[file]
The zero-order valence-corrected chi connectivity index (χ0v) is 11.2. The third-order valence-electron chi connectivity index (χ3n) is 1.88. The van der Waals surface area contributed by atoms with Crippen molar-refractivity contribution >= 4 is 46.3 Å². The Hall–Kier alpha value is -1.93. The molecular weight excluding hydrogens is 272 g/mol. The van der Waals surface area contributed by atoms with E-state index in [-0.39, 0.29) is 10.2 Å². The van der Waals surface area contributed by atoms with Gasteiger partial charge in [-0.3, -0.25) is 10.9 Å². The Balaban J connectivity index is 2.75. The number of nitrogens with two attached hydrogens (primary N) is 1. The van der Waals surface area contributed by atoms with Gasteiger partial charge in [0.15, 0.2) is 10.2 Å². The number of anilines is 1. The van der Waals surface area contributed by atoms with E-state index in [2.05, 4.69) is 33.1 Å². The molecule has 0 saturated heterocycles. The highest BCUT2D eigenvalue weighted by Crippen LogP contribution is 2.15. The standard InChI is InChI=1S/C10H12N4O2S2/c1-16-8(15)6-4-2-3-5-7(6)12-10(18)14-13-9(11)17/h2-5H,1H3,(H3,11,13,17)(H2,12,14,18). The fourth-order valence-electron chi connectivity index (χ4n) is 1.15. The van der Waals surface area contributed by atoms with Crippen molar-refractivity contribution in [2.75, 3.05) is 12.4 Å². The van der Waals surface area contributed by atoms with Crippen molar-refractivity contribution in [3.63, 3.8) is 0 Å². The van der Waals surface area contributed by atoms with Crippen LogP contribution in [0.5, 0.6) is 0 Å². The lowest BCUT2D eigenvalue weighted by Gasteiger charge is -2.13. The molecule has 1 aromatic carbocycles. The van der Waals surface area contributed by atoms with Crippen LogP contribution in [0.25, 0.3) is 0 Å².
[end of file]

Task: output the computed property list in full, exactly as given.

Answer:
The zero-order valence-corrected chi connectivity index (χ0v) is 11.2. The third-order valence-electron chi connectivity index (χ3n) is 1.88. The van der Waals surface area contributed by atoms with Crippen molar-refractivity contribution >= 4 is 46.3 Å². The Hall–Kier alpha value is -1.93. The molecular weight excluding hydrogens is 272 g/mol. The van der Waals surface area contributed by atoms with E-state index in [-0.39, 0.29) is 10.2 Å². The van der Waals surface area contributed by atoms with Gasteiger partial charge in [-0.3, -0.25) is 10.9 Å². The Balaban J connectivity index is 2.75. The number of nitrogens with two attached hydrogens (primary N) is 1. The van der Waals surface area contributed by atoms with Gasteiger partial charge in [0.15, 0.2) is 10.2 Å². The number of anilines is 1. The van der Waals surface area contributed by atoms with E-state index in [2.05, 4.69) is 33.1 Å². The molecule has 0 saturated heterocycles. The highest BCUT2D eigenvalue weighted by Crippen LogP contribution is 2.15. The standard InChI is InChI=1S/C10H12N4O2S2/c1-16-8(15)6-4-2-3-5-7(6)12-10(18)14-13-9(11)17/h2-5H,1H3,(H3,11,13,17)(H2,12,14,18). The fourth-order valence-electron chi connectivity index (χ4n) is 1.15. The van der Waals surface area contributed by atoms with Crippen molar-refractivity contribution in [2.75, 3.05) is 12.4 Å². The van der Waals surface area contributed by atoms with Crippen molar-refractivity contribution in [3.63, 3.8) is 0 Å². The van der Waals surface area contributed by atoms with Crippen LogP contribution in [0.5, 0.6) is 0 Å². The lowest BCUT2D eigenvalue weighted by Gasteiger charge is -2.13. The molecule has 1 aromatic carbocycles. The van der Waals surface area contributed by atoms with Crippen LogP contribution in [0.25, 0.3) is 0 Å².